. Obviously not the same in Gaza. And I don’t think three is any need to go into specifics about all the how’s and why’s the West Bank could or should be actually thriving and enjoying more economic and social growth. It’s enough to say that blame is spread wide.
        . But again, Hamas presents a different situation. Better then what might replace it yet still oppressing its people with a violent iron grip on power, meaning media, military ops and the planning and sanctioning of most if not all attacks on Israel.

        Israel has never expressed a political, social or cultural inclination to destroy our rid itself of its Palestinian citizens or the Palestinian culture that exists outside of Israel.
        . But up north, in Syria, the Assad clan is defining a precise definition of genocide by indiscriminately bombing, gassing, torturing, shooting and removing and and all members of clans, tribes or sects that aren’t loyal to the Assad regime.

      • Annie Robbins
        June 30, 2018, 1:09 pm

        Israel has never expressed a political, social or cultural inclination to destroy our rid itself of its Palestinian citizens or the Palestinian culture that exists outside of Israel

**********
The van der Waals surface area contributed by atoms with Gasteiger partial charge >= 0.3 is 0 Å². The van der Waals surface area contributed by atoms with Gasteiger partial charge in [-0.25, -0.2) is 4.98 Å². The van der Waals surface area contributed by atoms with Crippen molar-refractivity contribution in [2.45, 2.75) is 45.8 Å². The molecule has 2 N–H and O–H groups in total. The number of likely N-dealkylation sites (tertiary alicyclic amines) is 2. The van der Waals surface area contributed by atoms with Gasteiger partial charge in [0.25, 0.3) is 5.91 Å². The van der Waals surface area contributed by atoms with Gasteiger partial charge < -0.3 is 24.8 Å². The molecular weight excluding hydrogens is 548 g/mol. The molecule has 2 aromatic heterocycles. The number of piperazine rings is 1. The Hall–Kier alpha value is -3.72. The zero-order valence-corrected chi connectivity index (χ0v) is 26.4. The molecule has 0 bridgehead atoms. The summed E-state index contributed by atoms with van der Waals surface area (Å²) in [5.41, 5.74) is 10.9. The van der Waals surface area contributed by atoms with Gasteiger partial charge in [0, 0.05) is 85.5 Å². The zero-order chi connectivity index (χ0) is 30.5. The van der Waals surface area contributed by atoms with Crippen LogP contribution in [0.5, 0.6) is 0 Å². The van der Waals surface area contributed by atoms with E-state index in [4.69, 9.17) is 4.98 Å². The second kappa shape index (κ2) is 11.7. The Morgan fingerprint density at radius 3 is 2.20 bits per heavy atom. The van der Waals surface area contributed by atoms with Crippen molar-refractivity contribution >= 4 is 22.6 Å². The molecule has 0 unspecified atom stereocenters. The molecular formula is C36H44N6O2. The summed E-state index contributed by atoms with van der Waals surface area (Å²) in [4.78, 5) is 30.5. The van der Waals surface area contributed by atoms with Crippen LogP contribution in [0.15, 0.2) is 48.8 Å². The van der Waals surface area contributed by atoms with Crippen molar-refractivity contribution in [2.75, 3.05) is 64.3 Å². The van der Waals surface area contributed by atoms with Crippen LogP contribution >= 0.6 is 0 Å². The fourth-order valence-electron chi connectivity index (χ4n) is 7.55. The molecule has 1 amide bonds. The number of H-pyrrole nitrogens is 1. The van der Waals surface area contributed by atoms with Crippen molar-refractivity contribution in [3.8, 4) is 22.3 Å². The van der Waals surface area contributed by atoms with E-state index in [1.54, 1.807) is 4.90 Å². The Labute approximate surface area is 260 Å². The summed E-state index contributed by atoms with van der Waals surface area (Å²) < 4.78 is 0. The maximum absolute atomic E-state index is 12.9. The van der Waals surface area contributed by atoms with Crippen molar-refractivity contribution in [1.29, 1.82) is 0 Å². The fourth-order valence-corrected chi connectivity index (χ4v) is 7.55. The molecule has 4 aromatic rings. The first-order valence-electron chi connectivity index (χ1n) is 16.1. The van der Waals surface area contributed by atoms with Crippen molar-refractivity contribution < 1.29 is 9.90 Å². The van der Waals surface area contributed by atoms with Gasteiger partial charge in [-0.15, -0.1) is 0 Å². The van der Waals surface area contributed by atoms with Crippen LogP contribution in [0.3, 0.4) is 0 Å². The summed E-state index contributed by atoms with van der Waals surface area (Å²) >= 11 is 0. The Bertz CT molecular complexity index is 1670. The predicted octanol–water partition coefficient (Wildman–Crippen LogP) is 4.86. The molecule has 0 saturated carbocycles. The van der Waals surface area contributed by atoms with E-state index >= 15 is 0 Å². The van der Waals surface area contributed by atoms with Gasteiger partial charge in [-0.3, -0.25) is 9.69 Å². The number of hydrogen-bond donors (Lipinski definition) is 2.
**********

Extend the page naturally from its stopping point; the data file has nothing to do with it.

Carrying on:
you’ve likely got a very narrow definition of expression.

        http://player

      • Maghlawatan
        June 30, 2018, 2:15 pm

        “Israel has never expressed a political, social or cultural inclination to destroy our rid itself of its Palestinian citizens or the Palestinian culture that exists outside of Israel.”

        Ethnic cleansing 1948
        Refusal rto allow people the right of return
        Sabra Shatola 1982
        Treat them like dogs. Moshe Dayan
        Use of banned weapons in Gaza
        Limiting calories in Gaza
        Blowing up sewage installations
        Blowing up hospitals

        Israel is barbaric

      • RoHa
        June 30, 2018, 7:44 pm

        “Israel has never expressed a political, social or cultural inclination to destroy our rid itself of its Palestinian citizens or the Palestinian culture that exists outside of Israel.”

        But does it anyway.

      • eljay
        June 30, 2018, 10:32 pm

        || @aar: … Israel has never expressed a political, social or cultural inclination to destroy our rid itself of its Palestinian citizens or the Palestinian culture that exists outside of Israel. … ||

        Israel has also never expressed any political, social or cultural inclination to embrace or incorporate Palestinian culture into its religion-supremacist “Jewish State” culture. Imagine that.

        || … But up north, in Syria, the Assad clan is defining a precise definition of genocide by indiscriminately bombing, gassing, torturing, shooting and removing and and all members of clans, tribes or sects that aren’t loyal to the Assad regime. ||

        Terrible stuff. But it’s nice to see you Zionists sticking to your “whataboutism” point that Israel – a “moral beacon” and “light unto the nations” state – isn’t as bad as the genocidal Assad regime.